Color Palette Magic
Actually, the reality is that color is science.
Color science can be explained by the spectrum of electromagnetic radiation. The spectrum is marked by the wavelength and intensity of electromagnetic radiation and spans from low frequency radio waves to high frequency gamma rays. The wavelength (frequency) that we can perceive color is called the visible spectrum and its relationship to our perception of color is characterized as visible light. Wow, just wow.
Our perception of color in objects is the relationship of the light waves to molecules we call pigments. Pigments have the ability to absorb or reflect light. The color that we perceive is the pigments ability to absorb every wavelength in the visible color spectrum except the wavelength of the color that we perceive. That wavelength is instead reflected back to us allowing the visualization of color.
Flash forward, and then we have our relationship to color emerge in color theory and technique. Color theory lends itself to design because it explores in depth the relationship of color to our interpretation and perception. With color technique, the designer has the ability to create precise colors that build a mood or direction. Color in design can direct your eye a certain path and evoke different emotions. Color relativity can change the perception of a color in relationship to its surrounding colors. Your perception of color is also impacted by the built in pathways in your brain creating visual illusion, optical illusion as an example where color and shape can create a perception other than what is actually there on a visual plane.
Anyways, mapping out all the nuances, theories, techniques, science, mind-games, and subtleties of color in a reasonable blog post will mean that I will never get to what this article is actually about: the magic of having a color palette in your interior space.
A color palette allows control over emphasis in your space. Generally, a successful color palette is comprised of at most five main colors and then accent colors. You can have as many accent colors as you want, but be aware that your decision making around accent colors can really change the loudness of your color story. A good example of this is the difference between say a contemporary space and an eclectic space. A contemporary minimal space will generally have a main color palette comprised of low saturation neutral colors and 1-2 accent colors that are more natural or light metallic. An eclectic or bohemian space may be more an explosion of color, prints, and textures with a bold and vibrant feeling.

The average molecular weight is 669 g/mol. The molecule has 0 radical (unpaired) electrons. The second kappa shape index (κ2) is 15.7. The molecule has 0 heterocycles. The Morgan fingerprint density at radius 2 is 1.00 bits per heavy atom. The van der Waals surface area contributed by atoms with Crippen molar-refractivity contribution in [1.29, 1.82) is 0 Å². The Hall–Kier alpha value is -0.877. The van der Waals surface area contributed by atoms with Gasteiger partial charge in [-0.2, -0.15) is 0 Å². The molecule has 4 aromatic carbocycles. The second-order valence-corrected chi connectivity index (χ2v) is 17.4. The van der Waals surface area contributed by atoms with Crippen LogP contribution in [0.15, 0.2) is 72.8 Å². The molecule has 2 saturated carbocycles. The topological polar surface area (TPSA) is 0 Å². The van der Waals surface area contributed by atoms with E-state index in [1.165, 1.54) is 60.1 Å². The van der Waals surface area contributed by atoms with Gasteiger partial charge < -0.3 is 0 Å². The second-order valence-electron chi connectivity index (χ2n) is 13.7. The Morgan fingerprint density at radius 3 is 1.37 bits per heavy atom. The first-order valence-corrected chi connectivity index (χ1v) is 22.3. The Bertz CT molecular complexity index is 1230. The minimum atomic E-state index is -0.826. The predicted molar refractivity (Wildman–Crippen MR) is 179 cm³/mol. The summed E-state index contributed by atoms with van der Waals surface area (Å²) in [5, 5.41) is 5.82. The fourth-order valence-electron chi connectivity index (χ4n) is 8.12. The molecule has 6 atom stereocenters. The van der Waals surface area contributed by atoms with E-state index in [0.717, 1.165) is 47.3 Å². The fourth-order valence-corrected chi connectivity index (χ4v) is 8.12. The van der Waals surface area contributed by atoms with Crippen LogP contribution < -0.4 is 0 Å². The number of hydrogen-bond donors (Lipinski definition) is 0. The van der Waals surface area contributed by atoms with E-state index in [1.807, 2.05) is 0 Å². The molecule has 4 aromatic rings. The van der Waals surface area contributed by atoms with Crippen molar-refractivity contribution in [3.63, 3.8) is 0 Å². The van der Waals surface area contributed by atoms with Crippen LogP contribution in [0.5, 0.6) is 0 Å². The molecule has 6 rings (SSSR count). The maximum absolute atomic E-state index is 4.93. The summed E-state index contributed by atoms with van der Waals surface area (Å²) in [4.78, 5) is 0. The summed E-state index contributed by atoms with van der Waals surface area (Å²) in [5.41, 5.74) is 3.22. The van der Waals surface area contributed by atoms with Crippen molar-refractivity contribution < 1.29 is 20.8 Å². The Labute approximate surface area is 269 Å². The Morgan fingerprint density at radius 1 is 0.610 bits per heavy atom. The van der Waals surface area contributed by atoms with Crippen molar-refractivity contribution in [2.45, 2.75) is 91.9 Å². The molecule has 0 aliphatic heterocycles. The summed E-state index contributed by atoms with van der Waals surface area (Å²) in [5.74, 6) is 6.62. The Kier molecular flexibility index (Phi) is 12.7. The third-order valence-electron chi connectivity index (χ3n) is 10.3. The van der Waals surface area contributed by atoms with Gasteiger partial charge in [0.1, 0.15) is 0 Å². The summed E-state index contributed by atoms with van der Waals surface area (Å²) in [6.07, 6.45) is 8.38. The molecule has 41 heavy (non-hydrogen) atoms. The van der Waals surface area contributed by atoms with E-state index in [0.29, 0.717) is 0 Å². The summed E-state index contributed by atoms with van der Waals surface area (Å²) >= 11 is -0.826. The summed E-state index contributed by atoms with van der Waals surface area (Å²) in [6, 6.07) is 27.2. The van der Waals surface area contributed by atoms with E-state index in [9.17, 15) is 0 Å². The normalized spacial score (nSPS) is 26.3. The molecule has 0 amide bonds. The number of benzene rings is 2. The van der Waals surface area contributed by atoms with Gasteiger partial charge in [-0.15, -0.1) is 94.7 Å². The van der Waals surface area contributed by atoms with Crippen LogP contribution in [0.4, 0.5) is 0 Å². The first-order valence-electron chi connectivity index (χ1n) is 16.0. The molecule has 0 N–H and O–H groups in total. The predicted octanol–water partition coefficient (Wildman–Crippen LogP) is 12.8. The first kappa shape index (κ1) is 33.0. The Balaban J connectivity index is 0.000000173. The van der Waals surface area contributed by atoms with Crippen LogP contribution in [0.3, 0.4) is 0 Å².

Obviously, I gravitate towards a minimal color palette with my five main colors being cool white, light cool grey, medium warm grey, gunmetal grey, black and accent colors of silver, gold, bright red, espresso wood stain, and green (plants only). How this builds throughout the gallery space is the accent colors become focal points to the layout. The space appears open and everything with an accent color stands out. I feel this creates a sleek and intentional look.
Of course, the opposite ends up being true for me color palette wise because we often feature and collect art with extreme colors and shapes: electric oranges and yellows, cobalt blues, and even neons, blacklight, or glow in the dark mediums. My minimalist, extremist self has often felt opposed to the direction of art that has been collected that is against my meticulously defined color palette, but then again I am all about contrast and conflict, so if I can have my grey walls amidst negative space then I can love the the explosive statement of vibrant art.
So, the magic comes in really when you explore different color ways with one set layout. You start to see the dimension and feeling as something visual, and maybe in experimentation something is just not lining up- a color feels distracting, the composition feels mismatched, muddled, or confusing. Then you have a hunch, what about this color combination in this placement, and then, there it is! The precise visual manifestation of exactly the message you want to communicate with the right directional flow, feelings of depth, and precision in relationship.
There you go, color magic, now get some paint and start exploring.